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The best time to reduce emissions is now

2030 is the new 2050.

Julian Spector
Julian Spector
2 min read
The best time to reduce emissions is now

2030 is the new 2050.

2050 was the decarbonization deadline sufficiently distant that utility companies felt comfortable committing to it voluntarily. Several states have set similarly distant targets for cleaning up their grids.

But, as Jeff St. John reports for Canary Media, a growing body of research supports an accelerated timeline for the clean grid revolution. That's because electricity needs to deal with its carbon problem so it can replace fossil fuels for transportation, heating and industrial uses. All of that needs to happen to secure a shot at keeping planetary warming to 1.5 degrees Celsius.

Even dwelling on 2030 risks gazing too far into the future because carbon emissions accumulate in the atmosphere and intensify warming effects with each passing year.

“The most important year for reducing emissions will always be ‘this year,’” said Charles Teplin, principal in RMI’s Carbon-Free Electricity Practice.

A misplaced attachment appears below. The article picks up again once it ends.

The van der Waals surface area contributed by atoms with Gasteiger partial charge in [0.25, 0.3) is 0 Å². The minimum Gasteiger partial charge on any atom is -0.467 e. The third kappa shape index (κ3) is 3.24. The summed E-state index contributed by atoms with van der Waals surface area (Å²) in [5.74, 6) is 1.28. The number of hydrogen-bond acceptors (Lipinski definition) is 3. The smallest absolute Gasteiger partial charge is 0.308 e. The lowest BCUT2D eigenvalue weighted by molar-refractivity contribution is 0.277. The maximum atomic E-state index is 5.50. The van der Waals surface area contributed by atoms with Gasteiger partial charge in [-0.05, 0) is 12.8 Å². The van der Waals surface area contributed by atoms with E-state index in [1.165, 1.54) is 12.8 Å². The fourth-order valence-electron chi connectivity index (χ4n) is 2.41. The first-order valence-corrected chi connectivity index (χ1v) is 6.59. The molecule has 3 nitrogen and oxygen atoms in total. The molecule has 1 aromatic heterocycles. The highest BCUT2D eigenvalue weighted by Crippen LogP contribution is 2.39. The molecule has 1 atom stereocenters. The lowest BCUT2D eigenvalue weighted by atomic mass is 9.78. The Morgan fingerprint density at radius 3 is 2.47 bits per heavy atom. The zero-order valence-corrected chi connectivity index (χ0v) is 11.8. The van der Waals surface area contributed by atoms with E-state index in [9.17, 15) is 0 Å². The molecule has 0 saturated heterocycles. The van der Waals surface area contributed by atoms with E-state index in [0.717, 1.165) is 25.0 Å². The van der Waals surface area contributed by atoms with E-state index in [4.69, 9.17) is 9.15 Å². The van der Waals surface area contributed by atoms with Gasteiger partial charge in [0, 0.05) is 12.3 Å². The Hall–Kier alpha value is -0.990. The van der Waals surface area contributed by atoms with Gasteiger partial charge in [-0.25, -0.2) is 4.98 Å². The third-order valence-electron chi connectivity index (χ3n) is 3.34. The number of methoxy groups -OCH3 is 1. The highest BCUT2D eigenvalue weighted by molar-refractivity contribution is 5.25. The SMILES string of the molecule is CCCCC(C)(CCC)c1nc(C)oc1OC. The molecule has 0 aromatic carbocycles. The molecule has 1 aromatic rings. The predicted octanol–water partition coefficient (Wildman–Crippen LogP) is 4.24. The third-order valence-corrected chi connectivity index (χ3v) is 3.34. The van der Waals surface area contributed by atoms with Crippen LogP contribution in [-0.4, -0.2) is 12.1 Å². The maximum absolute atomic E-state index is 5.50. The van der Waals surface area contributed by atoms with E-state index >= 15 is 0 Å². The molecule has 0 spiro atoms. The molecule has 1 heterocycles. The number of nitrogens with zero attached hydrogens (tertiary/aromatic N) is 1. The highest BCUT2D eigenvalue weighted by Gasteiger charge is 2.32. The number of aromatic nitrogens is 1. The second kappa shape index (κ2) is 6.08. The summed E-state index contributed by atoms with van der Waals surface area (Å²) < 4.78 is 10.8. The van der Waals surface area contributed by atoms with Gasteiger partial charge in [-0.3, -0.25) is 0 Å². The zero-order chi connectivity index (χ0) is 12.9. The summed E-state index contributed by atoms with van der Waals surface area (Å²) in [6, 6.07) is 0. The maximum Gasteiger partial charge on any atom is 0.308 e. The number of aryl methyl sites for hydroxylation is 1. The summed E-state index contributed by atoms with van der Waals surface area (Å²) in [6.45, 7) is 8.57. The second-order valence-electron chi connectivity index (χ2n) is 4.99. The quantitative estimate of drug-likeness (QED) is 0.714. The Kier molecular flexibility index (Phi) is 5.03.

Click through to Jeff's article to learn how the power sector's actions diverge from its stated targets and how viable it would be to try to hit 80 percent carbon-free by 2030.

Should we call this the wine bottle curve? (Graphic by RMI)

And for all you data nerds among our esteemed readers (we know you're out there), bookmark this new Utility Transition Hub that climate nonprofit RMI put together. (Recall that RMI sponsors Canary Media, but we choose what we want to write about here.)

As Jeff notes, the tool links disparate datasets to connect utility emissions, carbon goals and investment decisions, so you can play around with how the business choices being made today affect the ability to hit targets decades down the road.

Is your regulated utility using your money to build a livable world or not? Now you can visualize it for yourself.

Thank you to our launch sponsors for their support.

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Julian Spector

Julian reports on the rise of clean energy. He worked at Greentech Media for nearly five years, and before that he reported for CityLab at The Atlantic.